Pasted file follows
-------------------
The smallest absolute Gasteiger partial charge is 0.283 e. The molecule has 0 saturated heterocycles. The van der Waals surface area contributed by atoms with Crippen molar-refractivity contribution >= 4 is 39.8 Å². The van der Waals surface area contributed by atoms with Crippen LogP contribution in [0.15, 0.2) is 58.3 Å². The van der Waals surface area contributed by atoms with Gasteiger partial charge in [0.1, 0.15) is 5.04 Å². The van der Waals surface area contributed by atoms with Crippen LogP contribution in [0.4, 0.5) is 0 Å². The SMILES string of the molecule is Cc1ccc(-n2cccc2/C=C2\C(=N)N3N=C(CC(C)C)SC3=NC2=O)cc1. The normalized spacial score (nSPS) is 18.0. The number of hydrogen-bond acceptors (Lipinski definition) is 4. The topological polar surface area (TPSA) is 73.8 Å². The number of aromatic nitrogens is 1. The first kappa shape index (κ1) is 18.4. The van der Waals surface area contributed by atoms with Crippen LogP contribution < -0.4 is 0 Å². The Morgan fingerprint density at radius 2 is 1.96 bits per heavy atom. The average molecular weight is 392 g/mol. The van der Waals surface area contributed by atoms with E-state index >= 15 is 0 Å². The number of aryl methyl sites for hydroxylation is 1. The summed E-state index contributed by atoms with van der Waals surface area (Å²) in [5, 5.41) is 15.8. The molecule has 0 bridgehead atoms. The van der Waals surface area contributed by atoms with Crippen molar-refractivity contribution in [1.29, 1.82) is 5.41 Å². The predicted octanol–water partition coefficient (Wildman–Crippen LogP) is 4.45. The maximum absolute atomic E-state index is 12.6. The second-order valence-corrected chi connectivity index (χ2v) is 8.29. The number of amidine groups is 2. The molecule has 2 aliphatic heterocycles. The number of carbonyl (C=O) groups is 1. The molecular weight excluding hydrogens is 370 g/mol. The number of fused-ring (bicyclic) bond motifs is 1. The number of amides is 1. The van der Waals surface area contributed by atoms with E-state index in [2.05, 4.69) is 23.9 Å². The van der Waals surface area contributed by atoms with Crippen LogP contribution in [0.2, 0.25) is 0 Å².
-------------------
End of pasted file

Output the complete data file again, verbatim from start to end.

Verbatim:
The smallest absolute Gasteiger partial charge is 0.283 e. The molecule has 0 saturated heterocycles. The van der Waals surface area contributed by atoms with Crippen molar-refractivity contribution >= 4 is 39.8 Å². The van der Waals surface area contributed by atoms with Crippen LogP contribution in [0.15, 0.2) is 58.3 Å². The van der Waals surface area contributed by atoms with Gasteiger partial charge in [0.1, 0.15) is 5.04 Å². The van der Waals surface area contributed by atoms with Crippen LogP contribution in [0.4, 0.5) is 0 Å². The SMILES string of the molecule is Cc1ccc(-n2cccc2/C=C2\C(=N)N3N=C(CC(C)C)SC3=NC2=O)cc1. The normalized spacial score (nSPS) is 18.0. The number of hydrogen-bond acceptors (Lipinski definition) is 4. The topological polar surface area (TPSA) is 73.8 Å². The number of aromatic nitrogens is 1. The first kappa shape index (κ1) is 18.4. The van der Waals surface area contributed by atoms with Crippen LogP contribution < -0.4 is 0 Å². The Morgan fingerprint density at radius 2 is 1.96 bits per heavy atom. The average molecular weight is 392 g/mol. The van der Waals surface area contributed by atoms with E-state index >= 15 is 0 Å². The number of aryl methyl sites for hydroxylation is 1. The summed E-state index contributed by atoms with van der Waals surface area (Å²) in [5, 5.41) is 15.8. The molecule has 0 bridgehead atoms. The van der Waals surface area contributed by atoms with Crippen molar-refractivity contribution in [1.29, 1.82) is 5.41 Å². The predicted octanol–water partition coefficient (Wildman–Crippen LogP) is 4.45. The maximum absolute atomic E-state index is 12.6. The second-order valence-corrected chi connectivity index (χ2v) is 8.29. The number of amidine groups is 2. The molecule has 2 aliphatic heterocycles. The number of carbonyl (C=O) groups is 1. The molecular weight excluding hydrogens is 370 g/mol. The number of fused-ring (bicyclic) bond motifs is 1. The number of amides is 1. The van der Waals surface area contributed by atoms with E-state index in [2.05, 4.69) is 23.9 Å². The van der Waals surface area contributed by atoms with Crippen LogP contribution in [0.2, 0.25) is 0 Å².